Well & Good
It's that time of the year when solutions for losing unwanted kilos are beckoning.
It might be an online program, a diet book, home-delivered portion controlled meals or meal replacement shakes.
But when it comes to sizing up how effective a plan might be there's no way of telling whether it works until you've parted with your money and given it a go.
No great loss if the only investment is $30 for a diet book, but an online program costing a few hundred dollars is a bigger gamble.
Then there's the problem of getting sucked into a series of dieting attempts that fail - this can set you up for a lifelong tussle with weight gain, says Professor Kylie Ball of Deakin University's Centre for Physical Activity and Nutrition Research.
"Repeated dieting is a strong predictor of weight gain throughout adult life and it can happen when people try diets that don't work in the long-term then regain the weight and repeat the cycle - this can lead to an unhealthy relationship with eating," she says.
But research into weight loss offers some clues about what works and an important feature of a good program is that it provides skills that teach how to maintain good eating habits for life - like preparing healthy meals, understanding portion control and being more physically active.
This is where meal replacement shakes and home delivered portion-controlled meals can fall short.
"Meal replacement shakes may lead to initial weight loss if they result in an overall energy deficit - meaning you burn up fewer kilojoules than you eat. But they don't focus on physical activity and don't teach you to how to feed yourself healthy meals," says Ball.
"Home delivered meals have the advantage of showing what a reasonable meal content and portion size for weight loss might be, but don't provide any skills for keeping weight off permanently.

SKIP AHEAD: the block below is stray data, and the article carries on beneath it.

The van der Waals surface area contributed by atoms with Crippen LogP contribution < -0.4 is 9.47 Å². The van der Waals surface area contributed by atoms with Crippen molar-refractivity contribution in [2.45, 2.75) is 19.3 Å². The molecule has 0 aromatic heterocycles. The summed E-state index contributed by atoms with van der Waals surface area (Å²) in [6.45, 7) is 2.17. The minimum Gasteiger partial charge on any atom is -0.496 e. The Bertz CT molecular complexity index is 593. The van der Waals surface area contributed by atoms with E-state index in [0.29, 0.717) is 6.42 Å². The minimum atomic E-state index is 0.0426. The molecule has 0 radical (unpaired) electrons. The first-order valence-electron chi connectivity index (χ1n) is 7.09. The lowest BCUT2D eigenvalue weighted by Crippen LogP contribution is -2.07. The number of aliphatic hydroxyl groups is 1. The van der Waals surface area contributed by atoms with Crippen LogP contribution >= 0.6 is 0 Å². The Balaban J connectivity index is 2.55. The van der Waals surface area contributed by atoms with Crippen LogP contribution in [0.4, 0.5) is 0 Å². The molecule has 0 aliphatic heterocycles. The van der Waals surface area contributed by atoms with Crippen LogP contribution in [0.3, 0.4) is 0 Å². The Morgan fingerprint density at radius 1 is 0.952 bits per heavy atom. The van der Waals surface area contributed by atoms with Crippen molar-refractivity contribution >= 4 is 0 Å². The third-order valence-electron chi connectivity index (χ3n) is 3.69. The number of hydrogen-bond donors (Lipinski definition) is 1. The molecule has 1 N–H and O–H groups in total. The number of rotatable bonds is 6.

"The long-term sustainability of these approaches is unknown - what happens once someone stops the meal replacement or meal delivery and returns to their normal way of eating without having learned any skills?"
What about online programs? They're promising, says Dr Melinda Hutchesson of the University of Newcastle's School of Health Sciences who's soon to begin a study of an online weight management program aimed at women aged 18 to 30.
"The advantage of the online approach is that it's easily accessible and a review of research into online programs by the University of Newcastle has shown they can be as effective as face to face counselling for weight loss.
"The problem is keeping people engaged with an online program -it's easy to ignore your computer," she says. "If you're choosing a program look at who has developed it - is it someone with qualifications like an Accredited Practising Dietitian or registered fitness professional?"
Signs that a weight loss approach is worth trying, says Ball, include:
- It focuses not just on diet but on increasing physical activity.
- It teaches techniques that help to change habits such as how to set achievable goals to stay motivated or how to track food intake and physical activity (via a diary or an app, for instance) to raise awareness of eating and exercise behaviour and what needs to change.
- It promotes gradual weight loss of around 0.5kg to 1kg a week - no program should promote a weekly weight loss of more than around 1kg.
- It's a plan you can incorporate into your lifestyle over the long haul - not just a few months.
Signs that a program could be a dud?
Advice to cut out entire food groups or claims of dramatic weight loss, says Ball.
And be wary of hefty price tags, she adds.
- Sydney Morning Herald
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